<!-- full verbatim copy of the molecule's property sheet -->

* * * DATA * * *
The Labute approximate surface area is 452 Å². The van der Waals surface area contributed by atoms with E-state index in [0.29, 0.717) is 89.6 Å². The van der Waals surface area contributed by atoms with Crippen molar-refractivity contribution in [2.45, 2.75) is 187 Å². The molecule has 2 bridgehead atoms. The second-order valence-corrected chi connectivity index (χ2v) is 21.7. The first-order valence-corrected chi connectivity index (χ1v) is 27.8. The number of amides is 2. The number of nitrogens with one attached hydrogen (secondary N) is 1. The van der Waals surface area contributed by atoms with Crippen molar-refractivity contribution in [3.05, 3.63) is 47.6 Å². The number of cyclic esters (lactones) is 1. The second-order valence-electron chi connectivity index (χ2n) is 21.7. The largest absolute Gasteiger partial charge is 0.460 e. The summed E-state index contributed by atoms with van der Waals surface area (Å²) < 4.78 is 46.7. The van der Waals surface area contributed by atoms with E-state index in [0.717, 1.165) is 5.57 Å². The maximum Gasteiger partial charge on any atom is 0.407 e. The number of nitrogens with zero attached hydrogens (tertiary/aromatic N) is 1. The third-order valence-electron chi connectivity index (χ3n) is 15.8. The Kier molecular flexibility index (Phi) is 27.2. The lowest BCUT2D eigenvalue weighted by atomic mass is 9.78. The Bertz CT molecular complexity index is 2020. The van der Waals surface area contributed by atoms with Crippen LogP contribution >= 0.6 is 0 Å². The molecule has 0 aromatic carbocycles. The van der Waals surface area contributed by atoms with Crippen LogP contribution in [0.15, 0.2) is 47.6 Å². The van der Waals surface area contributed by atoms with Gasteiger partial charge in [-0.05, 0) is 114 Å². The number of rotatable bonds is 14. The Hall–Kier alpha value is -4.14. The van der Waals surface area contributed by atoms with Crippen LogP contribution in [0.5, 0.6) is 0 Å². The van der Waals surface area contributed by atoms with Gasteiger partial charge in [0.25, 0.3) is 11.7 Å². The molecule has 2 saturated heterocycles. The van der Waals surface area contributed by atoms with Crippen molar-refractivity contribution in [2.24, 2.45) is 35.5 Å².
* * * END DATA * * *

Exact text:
The Labute approximate surface area is 452 Å². The van der Waals surface area contributed by atoms with E-state index in [0.29, 0.717) is 89.6 Å². The van der Waals surface area contributed by atoms with Crippen molar-refractivity contribution in [2.45, 2.75) is 187 Å². The molecule has 2 bridgehead atoms. The second-order valence-corrected chi connectivity index (χ2v) is 21.7. The first-order valence-corrected chi connectivity index (χ1v) is 27.8. The number of amides is 2. The number of nitrogens with one attached hydrogen (secondary N) is 1. The van der Waals surface area contributed by atoms with Crippen molar-refractivity contribution in [3.05, 3.63) is 47.6 Å². The number of cyclic esters (lactones) is 1. The second-order valence-electron chi connectivity index (χ2n) is 21.7. The largest absolute Gasteiger partial charge is 0.460 e. The summed E-state index contributed by atoms with van der Waals surface area (Å²) < 4.78 is 46.7. The van der Waals surface area contributed by atoms with E-state index in [0.717, 1.165) is 5.57 Å². The maximum Gasteiger partial charge on any atom is 0.407 e. The number of nitrogens with zero attached hydrogens (tertiary/aromatic N) is 1. The third-order valence-electron chi connectivity index (χ3n) is 15.8. The Kier molecular flexibility index (Phi) is 27.2. The lowest BCUT2D eigenvalue weighted by atomic mass is 9.78. The Bertz CT molecular complexity index is 2020. The van der Waals surface area contributed by atoms with Crippen LogP contribution >= 0.6 is 0 Å². The molecule has 0 aromatic carbocycles. The van der Waals surface area contributed by atoms with Crippen LogP contribution in [0.15, 0.2) is 47.6 Å². The van der Waals surface area contributed by atoms with Gasteiger partial charge in [-0.05, 0) is 114 Å². The number of rotatable bonds is 14. The Hall–Kier alpha value is -4.14. The van der Waals surface area contributed by atoms with Crippen LogP contribution in [0.5, 0.6) is 0 Å². The van der Waals surface area contributed by atoms with Gasteiger partial charge in [0.25, 0.3) is 11.7 Å². The molecule has 2 saturated heterocycles. The van der Waals surface area contributed by atoms with Crippen molar-refractivity contribution in [2.24, 2.45) is 35.5 Å².